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October 12, 1940


Author Affiliations


JAMA. 1940;115(15):1237-1239. doi:10.1001/jama.1940.02810410003002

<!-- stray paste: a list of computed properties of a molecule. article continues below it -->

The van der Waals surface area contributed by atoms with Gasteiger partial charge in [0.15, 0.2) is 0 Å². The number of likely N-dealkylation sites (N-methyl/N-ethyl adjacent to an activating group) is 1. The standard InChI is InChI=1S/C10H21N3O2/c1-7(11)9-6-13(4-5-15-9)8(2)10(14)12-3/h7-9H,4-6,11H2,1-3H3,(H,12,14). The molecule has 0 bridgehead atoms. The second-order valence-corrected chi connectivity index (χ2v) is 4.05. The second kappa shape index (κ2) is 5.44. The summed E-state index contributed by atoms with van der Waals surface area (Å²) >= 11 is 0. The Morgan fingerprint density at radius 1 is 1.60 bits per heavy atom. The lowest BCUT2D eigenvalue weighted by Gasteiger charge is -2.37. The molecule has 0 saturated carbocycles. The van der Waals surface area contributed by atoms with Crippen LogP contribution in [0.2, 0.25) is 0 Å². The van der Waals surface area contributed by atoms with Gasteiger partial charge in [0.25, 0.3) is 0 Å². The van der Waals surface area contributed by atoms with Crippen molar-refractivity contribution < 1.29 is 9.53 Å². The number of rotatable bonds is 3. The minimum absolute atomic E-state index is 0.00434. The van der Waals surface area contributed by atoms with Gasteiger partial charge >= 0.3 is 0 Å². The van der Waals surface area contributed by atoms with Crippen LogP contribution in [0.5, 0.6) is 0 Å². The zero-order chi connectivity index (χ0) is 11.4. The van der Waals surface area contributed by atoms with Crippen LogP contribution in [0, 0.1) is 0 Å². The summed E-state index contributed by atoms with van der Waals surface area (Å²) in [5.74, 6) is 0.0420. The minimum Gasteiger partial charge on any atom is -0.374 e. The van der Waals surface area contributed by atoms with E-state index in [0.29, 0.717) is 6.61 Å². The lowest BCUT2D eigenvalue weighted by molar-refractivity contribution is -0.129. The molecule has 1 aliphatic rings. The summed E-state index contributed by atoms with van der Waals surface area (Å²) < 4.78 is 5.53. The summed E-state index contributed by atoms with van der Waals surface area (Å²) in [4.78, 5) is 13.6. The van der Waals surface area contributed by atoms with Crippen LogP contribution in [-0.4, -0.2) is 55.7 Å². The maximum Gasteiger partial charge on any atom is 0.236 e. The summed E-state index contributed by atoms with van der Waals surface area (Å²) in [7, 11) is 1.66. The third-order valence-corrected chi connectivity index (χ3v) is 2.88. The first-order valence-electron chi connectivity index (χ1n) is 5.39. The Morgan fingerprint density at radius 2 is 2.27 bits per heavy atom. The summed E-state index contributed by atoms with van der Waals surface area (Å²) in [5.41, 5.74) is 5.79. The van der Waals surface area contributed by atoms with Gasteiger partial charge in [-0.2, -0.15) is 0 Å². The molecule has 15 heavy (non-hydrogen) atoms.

From the beginning let it be remembered that this paper is not concerned primarily with "opportunities for industrial physicians." I shall principally consider the opportunities which await the rank and file physician, the general practitioner, in his contact with industry. Let it also be remembered that no facts or percentages which have been gathered in the many studies in this field can be regarded as strictly accurate; no specific figures exist, and it is possible to regard percentages given as indicating only general trends. What is this "industry" that is discussed so casually? Industry is composed of approximately 18 or 20 million human beings who are scattered in groups of various sizes throughout the length and breadth of the country. These individuals are engaged in every conceivable type of occupation and they are working in every conceivable environment. The Council on Industrial Health has listed 241 establishments which employ more

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